So how does Jesus, in our midst, end our shame? Shame exercises authority over us, doesn’t it? It’s terrible. Think about it this way. How many things did you do this week that were motivated by shame? You had a past memory and it influenced a decision you made. You said, “I’m not going to do that because I remember how that feels and I’m going to do this instead because I don’t want to go back to that instant.” It exercises authority over us and we live deeply frustrated, anxious lives. And what Jesus does is He comes and says, “I am the one who brings that day into the present.” How will shame die in our lives? When we more and more realize that the resurrection of Christ was but the first episode of one event. Go with me here on this. The resurrection of Christ was the first episode of one event, one world-shattering, world-changing event, which we are living in the middle of. And so when He comes back and we are raised from the dead, that’s just the second episode of that event that began at Calvary 2,000 years ago. And as we live waiting for that, this is what Paul meant when he said, “Our outer man is wasting away, but our inner man is being renewed day by day.” With what? The resurrection power of the Holy Spirit.
So what does Jesus do to end our shame? He says, “You have been raised with Me! You are not who you were. You are not defined by what that shame is in your past. You are now defined as someone who is inside of him or her bursting forth with resurrection life which one day the whole cosmos is going to see.” The power of the resurrection of Christ is not just a miracle we celebrate on Easter. It is a daily reality that we are to appropriate by faith in order to live for Christ and kill anything that takes our enjoyment away from Him. Put very simply, because preachers love to multiply words, live out of the future in the present right now. That is one of the main ways Jesus will deal with your shame. He says, “I have defined you in the future as a resurrected being” and that is a present reality by faith and by the power of the Holy Spirit so that you can change and I can change. That’s where we live. That’s the story Jesus tells us. The true story.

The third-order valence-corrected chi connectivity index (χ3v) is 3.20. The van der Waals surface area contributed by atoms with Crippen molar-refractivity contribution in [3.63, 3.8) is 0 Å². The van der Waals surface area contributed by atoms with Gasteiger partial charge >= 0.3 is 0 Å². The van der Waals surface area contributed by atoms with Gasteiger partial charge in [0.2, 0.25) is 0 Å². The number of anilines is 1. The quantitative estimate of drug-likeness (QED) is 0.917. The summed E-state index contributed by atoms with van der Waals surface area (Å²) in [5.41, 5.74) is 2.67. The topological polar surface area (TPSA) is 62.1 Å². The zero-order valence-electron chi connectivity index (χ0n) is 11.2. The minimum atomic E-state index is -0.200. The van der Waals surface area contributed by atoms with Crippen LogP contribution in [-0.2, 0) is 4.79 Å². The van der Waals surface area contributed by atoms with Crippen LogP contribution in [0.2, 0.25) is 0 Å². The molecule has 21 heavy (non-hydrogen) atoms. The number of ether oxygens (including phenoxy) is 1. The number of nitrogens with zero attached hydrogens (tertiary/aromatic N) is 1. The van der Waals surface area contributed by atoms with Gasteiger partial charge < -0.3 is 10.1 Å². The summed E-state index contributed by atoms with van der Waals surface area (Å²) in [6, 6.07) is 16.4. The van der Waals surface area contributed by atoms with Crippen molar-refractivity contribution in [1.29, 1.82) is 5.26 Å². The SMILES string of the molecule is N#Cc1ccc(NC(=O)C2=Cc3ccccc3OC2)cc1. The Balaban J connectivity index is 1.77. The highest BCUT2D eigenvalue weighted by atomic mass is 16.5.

Another Story Must Begin
And so here’s the question for all of us this week. Who are we going to listen to? Shame in the past, other voices telling us one narrative, or God, Jesus, telling us another story? Who will we listen to? Whoever we listen to will determine how we live. It reminds me of a scene from one of my favorite plays, Les Miserables by Victor Hugo. There’s this incredible scene where the ex-convict, Jean Valjean receives forgiveness from the bishop. He had stolen, the bishop had taken him in, he steals the silver of the bishop. The cops come and they’re ready to take Jean Valjean away and the bishop says, “No, no, no. I actually let him borrow it.” And Valjean asks him, “Why?” And he says, “I forgive you.” And Valjean is so overcome with the bishop’s forgiveness he sings this beautiful song, “What have I done?” And the point of the song is, he’s going to lead a new life. And the last view lines of that song capture what I think Zephaniah is trying to tell us tonight. They go this way. “I am reaching, but I fall, and the night is closing in. And I stare into the void of the whirlpool of my sin. I’ll escape now from the world, from the world of Jean Valjean. Jean Valjean is nothing now, another story must begin.”
That’s the message of the cross. To all of us and all our shame, another story must begin. And here’s the good news. It has begun, 2,000 years ago. We can say with Valjean, “That old us is nothing now because another story has begun in Christ.” The end of that story is resurrection – past and future. And the end of that story, therefore, is the end of shame. Let’s pray.
Father, tonight we feel it so keenly. We feel our shame and we need another story to take its place. And we rejoice that as we listen to Your Word, we are not hearing the musings of some ancient near-eastern mystic. We are hearing Your words which have redefined us, given us new life, and therefore has given us a true story by which we can live for the rest of our lives. Make that a reality for us this week we pray, in Jesus’ name, amen.